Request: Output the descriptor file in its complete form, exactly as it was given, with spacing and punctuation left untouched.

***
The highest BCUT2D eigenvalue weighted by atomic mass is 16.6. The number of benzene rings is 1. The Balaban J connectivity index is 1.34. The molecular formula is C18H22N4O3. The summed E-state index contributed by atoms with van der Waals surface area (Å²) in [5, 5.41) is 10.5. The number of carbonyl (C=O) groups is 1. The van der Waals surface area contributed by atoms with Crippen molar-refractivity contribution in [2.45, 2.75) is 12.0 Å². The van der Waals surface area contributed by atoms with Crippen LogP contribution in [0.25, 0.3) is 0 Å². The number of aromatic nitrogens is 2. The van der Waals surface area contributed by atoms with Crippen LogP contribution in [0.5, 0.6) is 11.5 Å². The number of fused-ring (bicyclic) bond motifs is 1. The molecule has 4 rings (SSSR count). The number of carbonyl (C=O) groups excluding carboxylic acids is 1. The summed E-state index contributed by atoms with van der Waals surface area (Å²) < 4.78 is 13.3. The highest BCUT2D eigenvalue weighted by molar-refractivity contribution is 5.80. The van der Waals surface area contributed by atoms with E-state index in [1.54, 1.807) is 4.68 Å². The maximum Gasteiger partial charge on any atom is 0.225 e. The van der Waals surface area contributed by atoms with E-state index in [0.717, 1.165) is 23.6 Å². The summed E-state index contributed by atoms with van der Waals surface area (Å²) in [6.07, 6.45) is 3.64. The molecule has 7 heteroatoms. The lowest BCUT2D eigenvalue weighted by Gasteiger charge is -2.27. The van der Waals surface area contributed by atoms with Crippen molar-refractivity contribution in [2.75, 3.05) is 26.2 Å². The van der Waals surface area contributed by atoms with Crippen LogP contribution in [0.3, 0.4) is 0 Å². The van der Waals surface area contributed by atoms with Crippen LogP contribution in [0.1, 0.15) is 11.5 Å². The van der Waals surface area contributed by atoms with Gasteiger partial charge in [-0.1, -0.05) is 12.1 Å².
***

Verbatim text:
The highest BCUT2D eigenvalue weighted by atomic mass is 16.6. The number of benzene rings is 1. The Balaban J connectivity index is 1.34. The molecular formula is C18H22N4O3. The summed E-state index contributed by atoms with van der Waals surface area (Å²) in [5, 5.41) is 10.5. The number of carbonyl (C=O) groups is 1. The van der Waals surface area contributed by atoms with Crippen molar-refractivity contribution in [2.45, 2.75) is 12.0 Å². The van der Waals surface area contributed by atoms with Crippen LogP contribution in [0.25, 0.3) is 0 Å². The number of aromatic nitrogens is 2. The van der Waals surface area contributed by atoms with Crippen LogP contribution in [0.5, 0.6) is 11.5 Å². The number of fused-ring (bicyclic) bond motifs is 1. The molecule has 4 rings (SSSR count). The number of carbonyl (C=O) groups excluding carboxylic acids is 1. The summed E-state index contributed by atoms with van der Waals surface area (Å²) < 4.78 is 13.3. The highest BCUT2D eigenvalue weighted by molar-refractivity contribution is 5.80. The van der Waals surface area contributed by atoms with E-state index in [1.54, 1.807) is 4.68 Å². The maximum Gasteiger partial charge on any atom is 0.225 e. The van der Waals surface area contributed by atoms with E-state index in [0.717, 1.165) is 23.6 Å². The summed E-state index contributed by atoms with van der Waals surface area (Å²) in [6.07, 6.45) is 3.64. The molecule has 7 heteroatoms. The lowest BCUT2D eigenvalue weighted by Gasteiger charge is -2.27. The van der Waals surface area contributed by atoms with Crippen molar-refractivity contribution in [2.75, 3.05) is 26.2 Å². The van der Waals surface area contributed by atoms with Crippen LogP contribution in [0.3, 0.4) is 0 Å². The van der Waals surface area contributed by atoms with Crippen LogP contribution in [0.1, 0.15) is 11.5 Å². The van der Waals surface area contributed by atoms with Gasteiger partial charge in [-0.1, -0.05) is 12.1 Å².